Q: If you have a daughter, would you feel prepared to do her hair? Why or why not?
At this point, I would not feel prepared. But I am a fast learner, I’m sure I could become a one-head semi professional rather quickly.
Q: Have you ever been involved with a sister that had to wear “headgear” to bed? What kind? How did/do you deal with that and what’s your preference … bonnet, scarf, do rag, hat!?!
Of course! And I’ve grown to love the wrap and scarf….I don’t know if that’s weird or not.
Q: You’ve gone from being a “Tainted” Player from the D known for flippin’ those “Flapjacks” to Mr. Romantic asking, “What You Gotta Do.” What should people expect from your new album, “GREATER THAN ONE?”
Haha! A little of both. I still write music inspired from my “Tainted” days as well as the present. That’s the beauty of it. If you’ve lived it once, as long as you can remember it, you can always draw from it. The album has something on there for everybody. Definitely can be the soundtrack for your life.
Q: You are part of a small fraternity. Do you feel an extra responsibility to maintain the legacy of being a crooner?
I feel responsibility to be myself. I try to stay true to myself with every album.
Q: Speaking of crooners, I know there are a bunch of sisters that go CRAZY when they look at your track listing and see that you and Raheem Devaughn have collaborated again on a record. Can you talk about it?
I featured him on the last album with a song called Dim the Lights. That’s all the women talked about on the net, so I knew I had to make it happen again. As soon as I finished the music for the song, What You Gotta Do, I knew he had to be on it.
Q: You’ve also have some other special collaborations and songs are on this album. Can you talk about them a little too?
I really wanted to put the spotlight on Detroit artists with this album, so I featured J Tait, L’Renee and Black Milk on my song, Must Be. It’s a dedication song to the city. I also featured Monica Blaire on PATrick RONald and Swank.
Q: You are seen as a romantic cat. Is that a good assessment? Can you share your top 3 dating tips? And what are the 3 worst dating mistakes dudes make?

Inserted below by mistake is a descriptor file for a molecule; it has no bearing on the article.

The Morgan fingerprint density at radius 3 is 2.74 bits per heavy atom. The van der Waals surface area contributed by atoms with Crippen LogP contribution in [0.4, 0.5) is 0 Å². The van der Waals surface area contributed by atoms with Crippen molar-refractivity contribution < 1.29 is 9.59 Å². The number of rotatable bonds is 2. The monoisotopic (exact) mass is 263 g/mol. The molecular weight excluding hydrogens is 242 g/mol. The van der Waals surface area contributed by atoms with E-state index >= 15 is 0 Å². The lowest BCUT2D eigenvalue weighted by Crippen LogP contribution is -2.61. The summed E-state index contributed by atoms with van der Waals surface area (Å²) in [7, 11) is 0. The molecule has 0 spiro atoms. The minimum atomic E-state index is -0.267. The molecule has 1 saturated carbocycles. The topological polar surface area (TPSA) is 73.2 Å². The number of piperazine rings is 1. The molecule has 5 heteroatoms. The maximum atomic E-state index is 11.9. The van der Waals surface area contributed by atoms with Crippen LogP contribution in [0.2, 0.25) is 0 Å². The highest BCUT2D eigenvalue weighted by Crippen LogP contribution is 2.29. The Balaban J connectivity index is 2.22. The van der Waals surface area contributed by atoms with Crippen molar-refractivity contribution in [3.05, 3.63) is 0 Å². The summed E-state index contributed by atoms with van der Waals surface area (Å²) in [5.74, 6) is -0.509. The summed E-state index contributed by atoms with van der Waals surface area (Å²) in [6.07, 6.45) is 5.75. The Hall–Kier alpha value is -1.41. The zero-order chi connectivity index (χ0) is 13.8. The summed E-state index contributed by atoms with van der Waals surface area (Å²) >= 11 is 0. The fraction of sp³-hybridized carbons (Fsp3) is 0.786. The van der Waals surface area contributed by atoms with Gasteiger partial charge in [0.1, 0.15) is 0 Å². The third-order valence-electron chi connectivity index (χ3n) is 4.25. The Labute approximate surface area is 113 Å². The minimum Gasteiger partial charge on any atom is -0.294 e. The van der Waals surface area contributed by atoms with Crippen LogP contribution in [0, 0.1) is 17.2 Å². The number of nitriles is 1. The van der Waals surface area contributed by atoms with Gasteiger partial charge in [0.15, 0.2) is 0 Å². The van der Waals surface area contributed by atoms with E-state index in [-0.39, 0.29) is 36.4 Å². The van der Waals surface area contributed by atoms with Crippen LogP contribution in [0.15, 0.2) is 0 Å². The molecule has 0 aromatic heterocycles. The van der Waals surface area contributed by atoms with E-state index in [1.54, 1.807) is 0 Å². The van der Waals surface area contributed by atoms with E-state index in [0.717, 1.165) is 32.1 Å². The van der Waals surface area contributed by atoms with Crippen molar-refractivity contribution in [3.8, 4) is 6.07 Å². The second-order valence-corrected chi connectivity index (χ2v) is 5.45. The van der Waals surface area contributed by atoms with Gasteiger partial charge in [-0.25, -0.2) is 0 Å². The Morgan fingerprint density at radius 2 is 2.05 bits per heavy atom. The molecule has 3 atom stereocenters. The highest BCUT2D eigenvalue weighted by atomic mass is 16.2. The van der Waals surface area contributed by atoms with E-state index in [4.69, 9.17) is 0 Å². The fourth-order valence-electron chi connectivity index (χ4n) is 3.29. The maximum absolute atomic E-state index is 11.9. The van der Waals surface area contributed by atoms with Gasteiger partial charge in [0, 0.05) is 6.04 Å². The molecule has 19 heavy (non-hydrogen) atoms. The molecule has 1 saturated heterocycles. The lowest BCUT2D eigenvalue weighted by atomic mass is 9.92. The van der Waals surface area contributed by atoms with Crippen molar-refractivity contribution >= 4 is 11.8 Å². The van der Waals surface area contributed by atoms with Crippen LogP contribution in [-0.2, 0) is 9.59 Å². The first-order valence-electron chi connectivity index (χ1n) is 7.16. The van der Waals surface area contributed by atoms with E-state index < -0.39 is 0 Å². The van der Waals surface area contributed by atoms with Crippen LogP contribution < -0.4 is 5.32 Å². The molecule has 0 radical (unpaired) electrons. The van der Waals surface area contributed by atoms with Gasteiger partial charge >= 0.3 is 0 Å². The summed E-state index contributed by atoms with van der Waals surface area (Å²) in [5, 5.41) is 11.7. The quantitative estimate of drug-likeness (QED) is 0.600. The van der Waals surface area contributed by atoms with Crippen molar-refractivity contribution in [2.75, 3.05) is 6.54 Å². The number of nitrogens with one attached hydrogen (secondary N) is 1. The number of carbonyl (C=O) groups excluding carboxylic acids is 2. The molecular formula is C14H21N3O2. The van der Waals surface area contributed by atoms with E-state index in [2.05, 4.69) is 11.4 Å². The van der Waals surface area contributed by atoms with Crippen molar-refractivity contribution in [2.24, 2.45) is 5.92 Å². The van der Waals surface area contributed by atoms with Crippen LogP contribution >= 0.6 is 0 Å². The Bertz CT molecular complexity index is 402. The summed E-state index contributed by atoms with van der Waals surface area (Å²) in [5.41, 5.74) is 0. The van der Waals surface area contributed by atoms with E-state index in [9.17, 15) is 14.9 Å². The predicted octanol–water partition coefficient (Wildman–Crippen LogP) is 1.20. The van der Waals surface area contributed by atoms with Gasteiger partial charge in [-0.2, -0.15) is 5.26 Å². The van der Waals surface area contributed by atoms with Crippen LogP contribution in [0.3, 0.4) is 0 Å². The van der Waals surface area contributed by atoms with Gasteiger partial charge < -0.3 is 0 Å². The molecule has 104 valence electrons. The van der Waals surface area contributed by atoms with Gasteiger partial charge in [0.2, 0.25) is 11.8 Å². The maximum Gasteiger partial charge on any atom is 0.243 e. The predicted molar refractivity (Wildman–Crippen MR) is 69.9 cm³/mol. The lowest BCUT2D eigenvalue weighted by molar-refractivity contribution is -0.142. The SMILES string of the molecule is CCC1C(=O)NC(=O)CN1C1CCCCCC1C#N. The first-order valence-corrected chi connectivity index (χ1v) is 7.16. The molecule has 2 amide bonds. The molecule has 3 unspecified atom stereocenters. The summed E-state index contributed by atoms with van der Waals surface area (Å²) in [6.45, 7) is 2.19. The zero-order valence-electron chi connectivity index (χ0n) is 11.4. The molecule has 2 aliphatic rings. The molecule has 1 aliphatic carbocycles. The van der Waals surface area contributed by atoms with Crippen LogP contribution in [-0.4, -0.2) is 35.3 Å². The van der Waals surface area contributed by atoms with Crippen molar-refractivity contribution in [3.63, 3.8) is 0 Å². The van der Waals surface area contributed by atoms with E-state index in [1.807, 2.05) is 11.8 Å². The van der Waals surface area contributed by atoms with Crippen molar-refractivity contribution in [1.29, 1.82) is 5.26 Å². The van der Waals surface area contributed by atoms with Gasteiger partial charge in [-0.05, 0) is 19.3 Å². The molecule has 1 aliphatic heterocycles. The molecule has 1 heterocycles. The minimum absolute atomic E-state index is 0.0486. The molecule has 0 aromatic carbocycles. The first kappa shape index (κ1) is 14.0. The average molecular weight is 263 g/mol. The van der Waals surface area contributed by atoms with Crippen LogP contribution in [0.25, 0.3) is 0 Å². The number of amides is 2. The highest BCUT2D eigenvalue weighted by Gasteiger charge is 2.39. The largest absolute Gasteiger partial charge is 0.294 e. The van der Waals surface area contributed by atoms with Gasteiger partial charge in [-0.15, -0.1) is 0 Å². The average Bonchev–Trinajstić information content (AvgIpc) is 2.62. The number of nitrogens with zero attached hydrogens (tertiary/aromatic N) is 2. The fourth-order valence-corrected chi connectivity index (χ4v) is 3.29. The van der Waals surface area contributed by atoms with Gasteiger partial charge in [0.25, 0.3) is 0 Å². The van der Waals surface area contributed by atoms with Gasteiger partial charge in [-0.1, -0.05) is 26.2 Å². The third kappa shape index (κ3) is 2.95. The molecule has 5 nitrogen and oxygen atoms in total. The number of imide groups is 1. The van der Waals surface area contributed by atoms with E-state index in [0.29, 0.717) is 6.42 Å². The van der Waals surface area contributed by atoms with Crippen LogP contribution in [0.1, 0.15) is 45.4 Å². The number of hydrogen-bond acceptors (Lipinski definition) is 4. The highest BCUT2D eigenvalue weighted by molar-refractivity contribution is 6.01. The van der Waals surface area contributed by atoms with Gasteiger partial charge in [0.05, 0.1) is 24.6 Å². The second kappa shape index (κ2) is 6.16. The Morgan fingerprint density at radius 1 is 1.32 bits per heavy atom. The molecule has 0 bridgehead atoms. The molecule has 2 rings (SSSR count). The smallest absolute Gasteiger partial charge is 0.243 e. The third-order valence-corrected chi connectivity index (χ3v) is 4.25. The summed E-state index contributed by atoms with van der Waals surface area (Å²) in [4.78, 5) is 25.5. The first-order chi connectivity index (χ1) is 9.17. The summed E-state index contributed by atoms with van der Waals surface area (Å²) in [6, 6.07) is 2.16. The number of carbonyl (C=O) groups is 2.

Three tips? 1. Keep it comfortable. Don’t try to do the most on the first date. If the connection is there, you’ll have time for that later. 2. Stay off of your phone! 3. Make her laugh. The three worst dating mistakes would be NOT doing everything I just said.
Q: Could you share a quirky fact about your self or a guilty pleasure?
I am a pool shark. Don’t challenge me to a game unless you’ve won tournaments.
Q: In what area of your life has your fame had the most impact?
I don’t really view myself as having achieved “Fame.” I view it as just having a greater opportunity to reach people with music. So, the most impact would just be when someone tells me that my music made a difference or created an experience for them in some way.
Q: I know that you are going on tour this fall. For those readers that haven’t had the chance to see you live, can you give them a brief sneak peek into what they’ll experience at a Dwele show?
I try to do the new songs as well as the old. I know when I go to a concert, I want to hear my favorites, so I try to do that. And, no matter what size the crowd, I always try to make it feel intimate.
Q: We’ve got readers worldwide. I hear that there’s talk of a trip to South Africa. Have you been before? Are there other places in the world that you look forward to performing?
I’ve been to Johannesburg before. I’ll be experiencing a different part of Africa this time, I’m excited. I would love to perform in Brazil and I still haven’t been to Greece … Bucket list.
Q: As a lover of music, I couldn’t do an interview with you and not ask for you to share whatever you want about the late great J-Dilla … if you would share anything we’d be honored!
Dilla was and still is an inspiration to myself, Detroit and the industry. To see him work a MPC was like watching magic. He always had the answer if I had a question about sampling and I feel blessed to have known him on the level that I did. He left us with great music and great memories.
Q: On a personal note … Do you have a favorite song, by you or someone else, that you like to sing at weddings?
I’ve only performed at three weddings in my life. The first, I played Stevie Wonder’s Ribbon in the Sky. Second wedding, a friend requested that I play one of my unreleased songs while she walked down the aisle. It was a while ago and I can’t remember the name of the song. The most recent was my godsister’s wedding where I performed Kick Out of You.
Q: Thank you for your time and energy! Is there anything that I didn’t talk about that you’d like to share?
I think we covered everything. Follow me on twitter and instagram @therealdwele and @dwelefans for updates on my tour schedule. Facebook: Dwele and www.youtube.com/dwele24 for b side videos.
And that’s all folks ...
If you don’t have the album yet … GET IT … you’ll enjoy it!
Here’s a little re-mix of the lead single, WHAT PROFIT, from Dwele featuring the 5 foot freak, Phife Diggy from A Tribe Called Quest.
Support good people that make good music!